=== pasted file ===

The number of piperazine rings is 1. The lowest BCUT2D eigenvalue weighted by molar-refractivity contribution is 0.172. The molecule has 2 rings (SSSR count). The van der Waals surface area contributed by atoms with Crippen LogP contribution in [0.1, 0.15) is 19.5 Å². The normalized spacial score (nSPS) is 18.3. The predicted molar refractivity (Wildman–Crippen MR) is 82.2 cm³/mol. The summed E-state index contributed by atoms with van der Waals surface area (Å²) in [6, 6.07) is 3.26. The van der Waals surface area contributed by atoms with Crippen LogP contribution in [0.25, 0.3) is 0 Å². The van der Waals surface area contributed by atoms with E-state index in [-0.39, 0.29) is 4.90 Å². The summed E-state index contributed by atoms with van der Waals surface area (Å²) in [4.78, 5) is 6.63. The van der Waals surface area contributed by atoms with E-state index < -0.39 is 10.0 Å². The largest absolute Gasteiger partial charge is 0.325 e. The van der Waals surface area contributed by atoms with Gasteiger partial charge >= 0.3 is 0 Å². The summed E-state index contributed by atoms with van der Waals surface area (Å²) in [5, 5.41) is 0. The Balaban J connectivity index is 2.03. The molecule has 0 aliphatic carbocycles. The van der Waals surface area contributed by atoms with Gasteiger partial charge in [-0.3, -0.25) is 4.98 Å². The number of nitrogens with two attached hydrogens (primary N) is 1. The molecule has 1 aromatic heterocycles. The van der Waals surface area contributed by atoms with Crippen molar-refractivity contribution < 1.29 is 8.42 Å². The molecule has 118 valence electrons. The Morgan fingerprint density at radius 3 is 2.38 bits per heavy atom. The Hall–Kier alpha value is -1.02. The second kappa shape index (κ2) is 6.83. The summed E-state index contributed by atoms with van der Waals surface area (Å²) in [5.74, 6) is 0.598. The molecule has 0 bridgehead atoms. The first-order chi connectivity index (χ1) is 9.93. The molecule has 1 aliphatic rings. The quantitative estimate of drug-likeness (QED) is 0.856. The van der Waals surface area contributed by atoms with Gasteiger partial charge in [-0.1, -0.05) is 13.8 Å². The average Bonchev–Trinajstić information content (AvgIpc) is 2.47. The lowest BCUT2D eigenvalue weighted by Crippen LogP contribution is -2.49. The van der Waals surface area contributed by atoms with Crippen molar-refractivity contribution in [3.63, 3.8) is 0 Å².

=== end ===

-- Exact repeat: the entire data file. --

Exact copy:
The number of piperazine rings is 1. The lowest BCUT2D eigenvalue weighted by molar-refractivity contribution is 0.172. The molecule has 2 rings (SSSR count). The van der Waals surface area contributed by atoms with Crippen LogP contribution in [0.1, 0.15) is 19.5 Å². The normalized spacial score (nSPS) is 18.3. The predicted molar refractivity (Wildman–Crippen MR) is 82.2 cm³/mol. The summed E-state index contributed by atoms with van der Waals surface area (Å²) in [6, 6.07) is 3.26. The van der Waals surface area contributed by atoms with Crippen LogP contribution in [0.25, 0.3) is 0 Å². The van der Waals surface area contributed by atoms with E-state index in [-0.39, 0.29) is 4.90 Å². The summed E-state index contributed by atoms with van der Waals surface area (Å²) in [4.78, 5) is 6.63. The van der Waals surface area contributed by atoms with E-state index < -0.39 is 10.0 Å². The largest absolute Gasteiger partial charge is 0.325 e. The van der Waals surface area contributed by atoms with Gasteiger partial charge >= 0.3 is 0 Å². The summed E-state index contributed by atoms with van der Waals surface area (Å²) in [5, 5.41) is 0. The Balaban J connectivity index is 2.03. The molecule has 0 aliphatic carbocycles. The van der Waals surface area contributed by atoms with Gasteiger partial charge in [-0.3, -0.25) is 4.98 Å². The number of nitrogens with two attached hydrogens (primary N) is 1. The molecule has 1 aromatic heterocycles. The van der Waals surface area contributed by atoms with Crippen molar-refractivity contribution < 1.29 is 8.42 Å². The molecule has 118 valence electrons. The Morgan fingerprint density at radius 3 is 2.38 bits per heavy atom. The Hall–Kier alpha value is -1.02. The second kappa shape index (κ2) is 6.83. The summed E-state index contributed by atoms with van der Waals surface area (Å²) in [5.74, 6) is 0.598. The molecule has 0 bridgehead atoms. The first-order chi connectivity index (χ1) is 9.93. The molecule has 1 aliphatic rings. The quantitative estimate of drug-likeness (QED) is 0.856. The van der Waals surface area contributed by atoms with Gasteiger partial charge in [-0.1, -0.05) is 13.8 Å². The average Bonchev–Trinajstić information content (AvgIpc) is 2.47. The lowest BCUT2D eigenvalue weighted by Crippen LogP contribution is -2.49. The van der Waals surface area contributed by atoms with Crippen molar-refractivity contribution in [3.63, 3.8) is 0 Å².